Since the Apple Watch is not a medical diagnostic tool, the genius device maker needed the little guy to help collect and process data that could be analyzed by cardiologists. So the Apple Watch remains just a screening tool that will help expand FDA-approved cardiac monitoring and increase the awareness and value of continuous data and detection that alert for further diagnostics and treatment.
In this way, BioTelemetry remains the leading medical arm of a growing trend that could reach tens of millions globally as Apple raises awareness and adoption.
What’s the Growth Beat?
BEAT closed 2018 with record revenues of $399.5 million, representing 24% compound annual growth for the past 5 years. The company projects 10% sales growth this year to nearly $440 million.
After a solid set of top and bottom line beats in their Q4 report on February 21, analysts raised EPS estimates about 10% for this year and next on a clearer outlook. This moved the Zacks Rank back to a #1 Strong Buy.
But because of the 14-cent earnings beat in Q4, the full-year 2018 finishes the year at $1.94 in EPS, which is the current consensus for 2019. This means flat growth, right What’s not factored in yet are more earnings beats that BEAT is aptly known for.
In 2018, BEAT put together 4 consecutive positive earnings surprises averaging over 50%. If they can surprise half as much this year, investors will keep lifting the stock.
Lake Street analyst Brooks O’Neil told investors in a post-earnings research note that BioTelemetry “executed beautifully on all fronts” in Q4 and during 2018 and its outlook for 2019 is strong. The analyst believes remote patient monitoring is in its infancy and that BioTelemetry is the leader in this “exciting space.” He reiterated his Buy rating on BEAT shares with a $90 price target.
BioTelemetry also made a key acquisition that closed last month with Geneva Healthcare, a platform for health data monitoring that serves hospitals, physicians, and other medical technology companies. Geneva has developed a proprietary cloud-based platform that aggregates data from the leading device manufacturer systems, enabling the company to remotely monitor all of a physician’s patients with implantable cardiac devices such as pacemakers, defibrillators and loop recorders.
Geneva’s platform provides physicians a single portal to order patient monitoring, view monitoring results and request routine device checks, helping drive significant in-office efficiencies and patient compliance while allowing physicians to focus on patient care.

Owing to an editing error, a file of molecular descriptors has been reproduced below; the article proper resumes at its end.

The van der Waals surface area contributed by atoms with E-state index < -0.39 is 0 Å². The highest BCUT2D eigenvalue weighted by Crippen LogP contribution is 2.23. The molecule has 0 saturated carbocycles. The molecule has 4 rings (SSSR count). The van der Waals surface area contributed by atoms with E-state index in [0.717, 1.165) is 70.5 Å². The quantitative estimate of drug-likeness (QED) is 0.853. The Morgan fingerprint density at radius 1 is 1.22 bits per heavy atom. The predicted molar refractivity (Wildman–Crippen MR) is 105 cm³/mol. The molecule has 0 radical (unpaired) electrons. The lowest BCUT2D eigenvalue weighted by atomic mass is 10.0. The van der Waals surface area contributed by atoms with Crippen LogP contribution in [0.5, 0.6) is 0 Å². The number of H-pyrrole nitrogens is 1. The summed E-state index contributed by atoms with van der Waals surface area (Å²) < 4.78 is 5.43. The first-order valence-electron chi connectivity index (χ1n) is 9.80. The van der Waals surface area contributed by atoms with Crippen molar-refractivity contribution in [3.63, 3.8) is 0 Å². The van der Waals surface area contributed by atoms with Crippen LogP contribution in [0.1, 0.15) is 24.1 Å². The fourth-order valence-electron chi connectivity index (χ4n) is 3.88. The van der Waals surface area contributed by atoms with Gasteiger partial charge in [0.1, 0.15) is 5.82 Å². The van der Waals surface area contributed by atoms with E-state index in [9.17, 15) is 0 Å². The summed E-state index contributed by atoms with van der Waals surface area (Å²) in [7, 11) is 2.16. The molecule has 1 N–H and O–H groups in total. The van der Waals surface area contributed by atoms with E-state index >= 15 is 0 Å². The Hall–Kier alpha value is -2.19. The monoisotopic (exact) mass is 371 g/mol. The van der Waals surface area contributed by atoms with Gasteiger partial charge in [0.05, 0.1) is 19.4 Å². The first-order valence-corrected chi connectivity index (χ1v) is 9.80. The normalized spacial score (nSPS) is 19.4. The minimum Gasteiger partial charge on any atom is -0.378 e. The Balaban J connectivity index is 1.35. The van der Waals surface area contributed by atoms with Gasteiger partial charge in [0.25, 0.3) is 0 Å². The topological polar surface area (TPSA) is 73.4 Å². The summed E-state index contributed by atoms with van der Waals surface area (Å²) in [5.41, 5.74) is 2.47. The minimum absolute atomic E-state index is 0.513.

But Why the Drop from $78?
I recently bought BEAT shares for the Zacks Healthcare Innovators portfolio and here’s what I told my members in the rationale on a company we’ve known and traded before…
After a 25% decline from all-time highs in February, I really like the risk/reward here for this innovator and leader in mobile cardiac telemetry (MCT), i.e., remote heart monitoring. Shares are forming something of a minor bear flag formation and could easily test $58-60 before the bottom is in.
Overall, I think the pullback to $60 is a solid opportunity for long-term investors in this unique $2 billion device/services provider trading at under 5X sales, 30X EPS, and growing the top line at 10% in the MCT market. While they have a research collaboration with Apple, they could still be on several Med-Tech M&A watch lists.
What drove the pullback and 2 days of heavy selling on March 27 and April 1?
Competitor iRhythm (IRTC) fell under the target scope of two short-selling firms that issued reports describing the potential of a sharp drop in reimbursement for the technical service on extended wear holters after 2021.
Holter monitors are typically used for only 24 to 48 hours, while an event monitor may be used for a month or more.
According to Benchmark analyst Bill Sutherland, unlike iRhythm, BEAT has just introduced its extended wear holter and that product only makes up about 1% of BioTelemetry’s total revenue by his estimates. Obviously, insurance reimbursement is one of the bigger factor affecting the sales and profitability of drug and medical device makers.
But Sutherland doesn’t see a reimbursement change materially impacting BioTelemetry’s long-term revenue growth, especially since its diverse and proprietary portfolio of products and services in MCT and MCOT (mobile cardiac outpatient telemetry) are driving record sales and growth. The analyst maintains a Buy rating and $82 price target on BEAT shares, calling the late March/early April selloff a buying opportunity.
SunTrust analysts also addressed the pricing and reimbursement issues after meeting with BEAT management. They reiterated their bullish investment case and $80 PT, derived by applying a 6.2X enterprise value/sales metric against their 2020 revenue estimate of $485 million. And this was slightly below the mean of 7.8X EV/Sales for peer comparables.
(end of excerpt from my recent BEAT buy alert)
Since that recommendation, healthcare stocks took a drubbing the week of April 15 as “single-payer panic” engulfed the entire sector, with the XLV down 4.3% and Biotech down nearly 6%. Every healthcare industry had double-digit loss leaders, including many medical device makers, while BEAT held the line at -6.8% for the week since it had already fallen over 20% since earnings.
Now, at a $1.85 billion market cap, the stock trades at just 4X sales, well below the attractive valuation metrics described by SunTrust.
Of course, I think it’s a great long-term buy, regardless of political wrangling that will affect other healthcare industries and larger companies much more.
If you can buy BioTelemetry near $50, don’t miss a beat in doing so as you may not get another chance.
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